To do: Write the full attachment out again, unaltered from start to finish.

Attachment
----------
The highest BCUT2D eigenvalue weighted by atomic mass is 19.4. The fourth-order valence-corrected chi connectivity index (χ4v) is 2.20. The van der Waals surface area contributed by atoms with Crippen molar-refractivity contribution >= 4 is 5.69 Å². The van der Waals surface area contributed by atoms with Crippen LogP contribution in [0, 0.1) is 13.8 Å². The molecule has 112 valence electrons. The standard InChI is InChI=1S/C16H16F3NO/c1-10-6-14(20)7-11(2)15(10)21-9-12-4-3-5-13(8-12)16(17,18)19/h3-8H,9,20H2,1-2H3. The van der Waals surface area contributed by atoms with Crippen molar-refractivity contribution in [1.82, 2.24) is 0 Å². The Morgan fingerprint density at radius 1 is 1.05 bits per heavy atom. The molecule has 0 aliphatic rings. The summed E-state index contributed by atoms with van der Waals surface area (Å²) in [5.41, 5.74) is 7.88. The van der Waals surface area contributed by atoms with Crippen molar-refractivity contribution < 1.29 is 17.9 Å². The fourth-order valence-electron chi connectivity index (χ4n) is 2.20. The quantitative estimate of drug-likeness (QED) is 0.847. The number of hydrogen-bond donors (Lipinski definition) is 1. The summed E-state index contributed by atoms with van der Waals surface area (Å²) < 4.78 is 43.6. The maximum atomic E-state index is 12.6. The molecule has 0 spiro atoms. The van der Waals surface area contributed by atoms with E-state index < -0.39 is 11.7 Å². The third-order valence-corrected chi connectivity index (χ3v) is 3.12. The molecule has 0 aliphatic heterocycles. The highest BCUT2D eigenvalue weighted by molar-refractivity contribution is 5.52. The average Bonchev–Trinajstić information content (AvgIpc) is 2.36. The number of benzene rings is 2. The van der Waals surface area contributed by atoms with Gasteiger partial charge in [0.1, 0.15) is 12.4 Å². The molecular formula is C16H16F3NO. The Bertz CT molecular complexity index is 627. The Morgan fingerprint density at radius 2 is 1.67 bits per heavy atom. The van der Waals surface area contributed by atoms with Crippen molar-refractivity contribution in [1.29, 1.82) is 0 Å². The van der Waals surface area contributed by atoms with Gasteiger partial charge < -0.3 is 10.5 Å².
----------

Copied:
The highest BCUT2D eigenvalue weighted by atomic mass is 19.4. The fourth-order valence-corrected chi connectivity index (χ4v) is 2.20. The van der Waals surface area contributed by atoms with Crippen molar-refractivity contribution >= 4 is 5.69 Å². The van der Waals surface area contributed by atoms with Crippen LogP contribution in [0, 0.1) is 13.8 Å². The molecule has 112 valence electrons. The standard InChI is InChI=1S/C16H16F3NO/c1-10-6-14(20)7-11(2)15(10)21-9-12-4-3-5-13(8-12)16(17,18)19/h3-8H,9,20H2,1-2H3. The van der Waals surface area contributed by atoms with Crippen molar-refractivity contribution in [1.82, 2.24) is 0 Å². The Morgan fingerprint density at radius 1 is 1.05 bits per heavy atom. The molecule has 0 aliphatic rings. The summed E-state index contributed by atoms with van der Waals surface area (Å²) in [5.41, 5.74) is 7.88. The van der Waals surface area contributed by atoms with Crippen molar-refractivity contribution < 1.29 is 17.9 Å². The fourth-order valence-electron chi connectivity index (χ4n) is 2.20. The quantitative estimate of drug-likeness (QED) is 0.847. The number of hydrogen-bond donors (Lipinski definition) is 1. The summed E-state index contributed by atoms with van der Waals surface area (Å²) < 4.78 is 43.6. The maximum atomic E-state index is 12.6. The molecule has 0 spiro atoms. The van der Waals surface area contributed by atoms with E-state index < -0.39 is 11.7 Å². The third-order valence-corrected chi connectivity index (χ3v) is 3.12. The molecule has 0 aliphatic heterocycles. The highest BCUT2D eigenvalue weighted by molar-refractivity contribution is 5.52. The average Bonchev–Trinajstić information content (AvgIpc) is 2.36. The number of benzene rings is 2. The van der Waals surface area contributed by atoms with Gasteiger partial charge in [0.1, 0.15) is 12.4 Å². The molecular formula is C16H16F3NO. The Bertz CT molecular complexity index is 627. The Morgan fingerprint density at radius 2 is 1.67 bits per heavy atom. The van der Waals surface area contributed by atoms with Crippen molar-refractivity contribution in [1.29, 1.82) is 0 Å². The van der Waals surface area contributed by atoms with Gasteiger partial charge < -0.3 is 10.5 Å².